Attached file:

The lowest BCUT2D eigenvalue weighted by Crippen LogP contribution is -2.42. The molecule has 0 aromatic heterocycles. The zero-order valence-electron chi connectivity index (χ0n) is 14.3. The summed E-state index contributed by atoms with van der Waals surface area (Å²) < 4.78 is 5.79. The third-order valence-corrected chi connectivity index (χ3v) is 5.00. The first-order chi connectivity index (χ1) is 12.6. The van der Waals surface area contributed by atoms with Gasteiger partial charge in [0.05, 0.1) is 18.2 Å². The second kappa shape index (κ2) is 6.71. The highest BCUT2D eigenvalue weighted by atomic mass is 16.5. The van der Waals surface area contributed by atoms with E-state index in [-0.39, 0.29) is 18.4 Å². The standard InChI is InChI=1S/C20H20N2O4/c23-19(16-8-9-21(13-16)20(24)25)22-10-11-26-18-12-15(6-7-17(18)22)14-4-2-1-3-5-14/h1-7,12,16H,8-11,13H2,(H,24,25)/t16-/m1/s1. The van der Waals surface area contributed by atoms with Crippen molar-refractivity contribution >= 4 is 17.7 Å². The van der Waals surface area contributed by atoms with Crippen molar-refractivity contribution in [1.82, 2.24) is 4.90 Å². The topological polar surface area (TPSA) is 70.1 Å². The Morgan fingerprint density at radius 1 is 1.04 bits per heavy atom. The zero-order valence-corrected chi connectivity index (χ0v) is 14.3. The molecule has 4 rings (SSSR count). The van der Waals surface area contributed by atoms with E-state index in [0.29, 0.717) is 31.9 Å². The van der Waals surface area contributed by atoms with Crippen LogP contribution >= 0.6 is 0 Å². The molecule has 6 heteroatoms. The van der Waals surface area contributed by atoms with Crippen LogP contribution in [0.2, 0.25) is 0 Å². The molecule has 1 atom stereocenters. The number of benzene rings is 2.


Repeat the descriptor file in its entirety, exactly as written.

The lowest BCUT2D eigenvalue weighted by Crippen LogP contribution is -2.42. The molecule has 0 aromatic heterocycles. The zero-order valence-electron chi connectivity index (χ0n) is 14.3. The summed E-state index contributed by atoms with van der Waals surface area (Å²) < 4.78 is 5.79. The third-order valence-corrected chi connectivity index (χ3v) is 5.00. The first-order chi connectivity index (χ1) is 12.6. The van der Waals surface area contributed by atoms with Gasteiger partial charge in [0.05, 0.1) is 18.2 Å². The second kappa shape index (κ2) is 6.71. The highest BCUT2D eigenvalue weighted by atomic mass is 16.5. The van der Waals surface area contributed by atoms with E-state index in [-0.39, 0.29) is 18.4 Å². The standard InChI is InChI=1S/C20H20N2O4/c23-19(16-8-9-21(13-16)20(24)25)22-10-11-26-18-12-15(6-7-17(18)22)14-4-2-1-3-5-14/h1-7,12,16H,8-11,13H2,(H,24,25)/t16-/m1/s1. The van der Waals surface area contributed by atoms with Crippen molar-refractivity contribution >= 4 is 17.7 Å². The van der Waals surface area contributed by atoms with Crippen molar-refractivity contribution in [1.82, 2.24) is 4.90 Å². The topological polar surface area (TPSA) is 70.1 Å². The Morgan fingerprint density at radius 1 is 1.04 bits per heavy atom. The zero-order valence-corrected chi connectivity index (χ0v) is 14.3. The molecule has 4 rings (SSSR count). The van der Waals surface area contributed by atoms with E-state index in [0.29, 0.717) is 31.9 Å². The van der Waals surface area contributed by atoms with Crippen LogP contribution >= 0.6 is 0 Å². The molecule has 6 heteroatoms. The van der Waals surface area contributed by atoms with Crippen LogP contribution in [0.2, 0.25) is 0 Å². The molecule has 1 atom stereocenters. The number of benzene rings is 2.